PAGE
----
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"I play music because I like to listen to music, and when I'm playing I'm in charge of what I'm hearing."

Jonathan Beshay-jazz saxophonist, bandleader, and composer-says that there's no other agenda when his group takes the bandstand.  Fortunately for audiences, Beshay likes to hear good music. 

His first role models were the old masters of jazz (John Coltrane, Charlie Parker, and Lester Young) but it would be a mistake to assume that modern music isn't fair game for Beshay.  Artists such as Walter Smith and John Ellis make their way onto his list of influences, all uttered in the same breath as Coleman Hawkins and Woody Shaw. 

When pressed, he compares his musical process to the late Mulgrew Miller's; something that is rooted deep down in the history of jazz, but has blossomed outward into an art that is unique and new.

The result is an adaptable, energetic, fearlessly hard-swinging sound that pulls from a vast body of musical sources.  Beshay has no trouble moving from the street-band wailing of traditional jazz to the intricate post-bop melodies of a Joe Henderson tune.  It's all fair game, “. . . as long as it sounds good!”  And it does sound good—these musicians are hungry, playing with the fire and easy confidence that come from being completely at home in a genre.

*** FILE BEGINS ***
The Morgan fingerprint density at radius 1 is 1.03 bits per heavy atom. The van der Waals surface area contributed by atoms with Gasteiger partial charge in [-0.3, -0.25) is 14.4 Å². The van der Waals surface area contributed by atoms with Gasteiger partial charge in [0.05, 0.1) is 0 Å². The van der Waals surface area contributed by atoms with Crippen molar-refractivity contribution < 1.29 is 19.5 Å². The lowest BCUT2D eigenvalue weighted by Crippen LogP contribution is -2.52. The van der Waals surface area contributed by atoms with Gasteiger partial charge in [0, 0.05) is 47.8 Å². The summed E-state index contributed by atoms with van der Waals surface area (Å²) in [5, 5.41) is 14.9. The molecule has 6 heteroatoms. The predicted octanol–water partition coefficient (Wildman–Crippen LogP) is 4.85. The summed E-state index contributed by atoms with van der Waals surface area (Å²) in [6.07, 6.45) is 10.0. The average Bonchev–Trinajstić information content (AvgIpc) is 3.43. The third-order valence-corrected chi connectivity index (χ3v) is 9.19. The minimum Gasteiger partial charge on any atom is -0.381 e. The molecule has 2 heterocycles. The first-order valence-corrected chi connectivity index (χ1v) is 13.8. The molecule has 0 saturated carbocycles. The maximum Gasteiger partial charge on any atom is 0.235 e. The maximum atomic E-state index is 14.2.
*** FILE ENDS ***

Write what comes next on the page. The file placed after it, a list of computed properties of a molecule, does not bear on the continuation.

Beshay's band is a mix of fresh young faces, some familiar and some not.  The 2011 graduate of Michigan State University is working hard to push his own writing and that of other people his age.  “The future of the music is in my peers,” he says, and that's fueling his drive to create a band that's more than just a collection of disparate individuals.  “The way that Miles Davis, Art Blakey injected their bands with such incredible personality, such a strong unified sound . . . that's the level I'm aiming for.”

He's also been playing with Winard Harper's band for more than two years, serving as the musical director on tours through the Kennedy Center for the Performing Arts, the Jazz Showcase in Chicago, and the Omani Royal Opera House.  Between that, a brief stint with Delfayo Marsalis in New Orleans, a Downbeat Magazine award, and playing in Jason Marshall's big band, the young saxophone player is keeping very, very busy.